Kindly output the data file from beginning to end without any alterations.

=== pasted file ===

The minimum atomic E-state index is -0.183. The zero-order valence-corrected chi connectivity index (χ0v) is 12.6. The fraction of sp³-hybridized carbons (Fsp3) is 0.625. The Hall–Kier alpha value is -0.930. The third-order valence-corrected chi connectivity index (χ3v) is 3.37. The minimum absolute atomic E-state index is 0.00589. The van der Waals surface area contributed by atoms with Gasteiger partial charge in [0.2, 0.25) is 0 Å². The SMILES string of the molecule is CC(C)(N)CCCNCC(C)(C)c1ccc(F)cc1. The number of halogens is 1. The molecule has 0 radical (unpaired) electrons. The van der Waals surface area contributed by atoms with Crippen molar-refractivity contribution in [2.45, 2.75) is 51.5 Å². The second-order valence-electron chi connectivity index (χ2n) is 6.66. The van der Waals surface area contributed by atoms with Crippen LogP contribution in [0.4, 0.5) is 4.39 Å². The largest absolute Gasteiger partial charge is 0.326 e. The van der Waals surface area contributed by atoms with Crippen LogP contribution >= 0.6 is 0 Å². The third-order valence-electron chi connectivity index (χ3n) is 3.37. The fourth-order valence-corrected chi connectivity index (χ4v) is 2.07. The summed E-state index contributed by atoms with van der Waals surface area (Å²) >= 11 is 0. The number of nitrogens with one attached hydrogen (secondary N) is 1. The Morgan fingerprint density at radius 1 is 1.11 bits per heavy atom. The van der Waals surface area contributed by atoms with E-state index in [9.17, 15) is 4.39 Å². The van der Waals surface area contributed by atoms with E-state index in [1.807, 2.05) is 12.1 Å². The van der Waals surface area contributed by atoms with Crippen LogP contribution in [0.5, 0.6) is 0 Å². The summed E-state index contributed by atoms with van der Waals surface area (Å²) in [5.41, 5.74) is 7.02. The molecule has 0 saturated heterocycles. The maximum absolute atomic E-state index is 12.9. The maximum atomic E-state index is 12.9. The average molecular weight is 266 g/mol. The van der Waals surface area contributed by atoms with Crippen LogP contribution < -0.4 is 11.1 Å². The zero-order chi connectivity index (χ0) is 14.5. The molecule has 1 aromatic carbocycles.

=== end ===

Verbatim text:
The minimum atomic E-state index is -0.183. The zero-order valence-corrected chi connectivity index (χ0v) is 12.6. The fraction of sp³-hybridized carbons (Fsp3) is 0.625. The Hall–Kier alpha value is -0.930. The third-order valence-corrected chi connectivity index (χ3v) is 3.37. The minimum absolute atomic E-state index is 0.00589. The van der Waals surface area contributed by atoms with Gasteiger partial charge in [0.2, 0.25) is 0 Å². The SMILES string of the molecule is CC(C)(N)CCCNCC(C)(C)c1ccc(F)cc1. The number of halogens is 1. The molecule has 0 radical (unpaired) electrons. The van der Waals surface area contributed by atoms with Crippen molar-refractivity contribution in [2.45, 2.75) is 51.5 Å². The second-order valence-electron chi connectivity index (χ2n) is 6.66. The van der Waals surface area contributed by atoms with Crippen LogP contribution in [0.4, 0.5) is 4.39 Å². The largest absolute Gasteiger partial charge is 0.326 e. The van der Waals surface area contributed by atoms with Crippen LogP contribution >= 0.6 is 0 Å². The third-order valence-electron chi connectivity index (χ3n) is 3.37. The fourth-order valence-corrected chi connectivity index (χ4v) is 2.07. The summed E-state index contributed by atoms with van der Waals surface area (Å²) >= 11 is 0. The number of nitrogens with one attached hydrogen (secondary N) is 1. The Morgan fingerprint density at radius 1 is 1.11 bits per heavy atom. The van der Waals surface area contributed by atoms with E-state index in [9.17, 15) is 4.39 Å². The van der Waals surface area contributed by atoms with E-state index in [1.807, 2.05) is 12.1 Å². The van der Waals surface area contributed by atoms with Crippen LogP contribution in [0.5, 0.6) is 0 Å². The summed E-state index contributed by atoms with van der Waals surface area (Å²) in [5.41, 5.74) is 7.02. The molecule has 0 saturated heterocycles. The maximum absolute atomic E-state index is 12.9. The maximum atomic E-state index is 12.9. The average molecular weight is 266 g/mol. The van der Waals surface area contributed by atoms with Crippen LogP contribution < -0.4 is 11.1 Å². The zero-order chi connectivity index (χ0) is 14.5. The molecule has 1 aromatic carbocycles.